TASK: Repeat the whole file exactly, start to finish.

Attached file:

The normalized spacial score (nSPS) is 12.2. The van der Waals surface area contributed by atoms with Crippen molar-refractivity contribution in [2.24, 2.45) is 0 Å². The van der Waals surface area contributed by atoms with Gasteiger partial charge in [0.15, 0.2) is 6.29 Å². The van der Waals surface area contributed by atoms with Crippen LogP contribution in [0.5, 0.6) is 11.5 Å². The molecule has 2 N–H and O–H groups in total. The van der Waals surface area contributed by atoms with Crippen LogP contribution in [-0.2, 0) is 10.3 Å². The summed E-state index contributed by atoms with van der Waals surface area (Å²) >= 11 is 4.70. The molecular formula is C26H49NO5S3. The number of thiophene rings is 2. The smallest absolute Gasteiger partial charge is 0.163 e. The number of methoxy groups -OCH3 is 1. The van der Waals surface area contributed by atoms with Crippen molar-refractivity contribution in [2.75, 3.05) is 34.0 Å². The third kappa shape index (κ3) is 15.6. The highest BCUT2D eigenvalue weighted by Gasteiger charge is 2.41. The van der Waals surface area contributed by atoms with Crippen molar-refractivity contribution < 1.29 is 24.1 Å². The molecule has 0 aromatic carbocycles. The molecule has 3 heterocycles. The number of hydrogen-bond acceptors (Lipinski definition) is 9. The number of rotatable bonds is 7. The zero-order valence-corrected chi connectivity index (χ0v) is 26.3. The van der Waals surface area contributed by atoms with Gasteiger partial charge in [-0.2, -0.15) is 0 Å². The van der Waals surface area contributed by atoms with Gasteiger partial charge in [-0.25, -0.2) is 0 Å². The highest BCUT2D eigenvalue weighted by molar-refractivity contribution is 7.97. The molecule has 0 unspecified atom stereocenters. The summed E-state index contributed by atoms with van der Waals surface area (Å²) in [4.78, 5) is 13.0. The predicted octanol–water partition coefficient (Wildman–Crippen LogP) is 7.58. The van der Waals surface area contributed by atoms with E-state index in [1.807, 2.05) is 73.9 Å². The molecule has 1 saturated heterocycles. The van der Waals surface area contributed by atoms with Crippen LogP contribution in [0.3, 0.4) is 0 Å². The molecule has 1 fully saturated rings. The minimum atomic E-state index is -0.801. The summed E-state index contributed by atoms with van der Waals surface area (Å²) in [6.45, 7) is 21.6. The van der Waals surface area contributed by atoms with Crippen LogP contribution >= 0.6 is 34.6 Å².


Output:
The normalized spacial score (nSPS) is 12.2. The van der Waals surface area contributed by atoms with Crippen molar-refractivity contribution in [2.24, 2.45) is 0 Å². The van der Waals surface area contributed by atoms with Gasteiger partial charge in [0.15, 0.2) is 6.29 Å². The van der Waals surface area contributed by atoms with Crippen LogP contribution in [0.5, 0.6) is 11.5 Å². The molecule has 2 N–H and O–H groups in total. The van der Waals surface area contributed by atoms with Crippen LogP contribution in [-0.2, 0) is 10.3 Å². The summed E-state index contributed by atoms with van der Waals surface area (Å²) >= 11 is 4.70. The molecular formula is C26H49NO5S3. The number of thiophene rings is 2. The smallest absolute Gasteiger partial charge is 0.163 e. The number of methoxy groups -OCH3 is 1. The van der Waals surface area contributed by atoms with Crippen molar-refractivity contribution in [2.75, 3.05) is 34.0 Å². The third kappa shape index (κ3) is 15.6. The highest BCUT2D eigenvalue weighted by Gasteiger charge is 2.41. The van der Waals surface area contributed by atoms with Crippen molar-refractivity contribution < 1.29 is 24.1 Å². The molecule has 0 aromatic carbocycles. The molecule has 3 heterocycles. The number of hydrogen-bond acceptors (Lipinski definition) is 9. The number of rotatable bonds is 7. The zero-order valence-corrected chi connectivity index (χ0v) is 26.3. The van der Waals surface area contributed by atoms with Gasteiger partial charge in [-0.2, -0.15) is 0 Å². The van der Waals surface area contributed by atoms with Gasteiger partial charge in [-0.25, -0.2) is 0 Å². The highest BCUT2D eigenvalue weighted by molar-refractivity contribution is 7.97. The molecule has 0 unspecified atom stereocenters. The summed E-state index contributed by atoms with van der Waals surface area (Å²) in [4.78, 5) is 13.0. The predicted octanol–water partition coefficient (Wildman–Crippen LogP) is 7.58. The van der Waals surface area contributed by atoms with E-state index in [1.807, 2.05) is 73.9 Å². The molecule has 1 saturated heterocycles. The van der Waals surface area contributed by atoms with Crippen LogP contribution in [0.3, 0.4) is 0 Å². The molecule has 1 fully saturated rings. The minimum atomic E-state index is -0.801. The summed E-state index contributed by atoms with van der Waals surface area (Å²) in [6.45, 7) is 21.6. The van der Waals surface area contributed by atoms with Crippen LogP contribution >= 0.6 is 34.6 Å².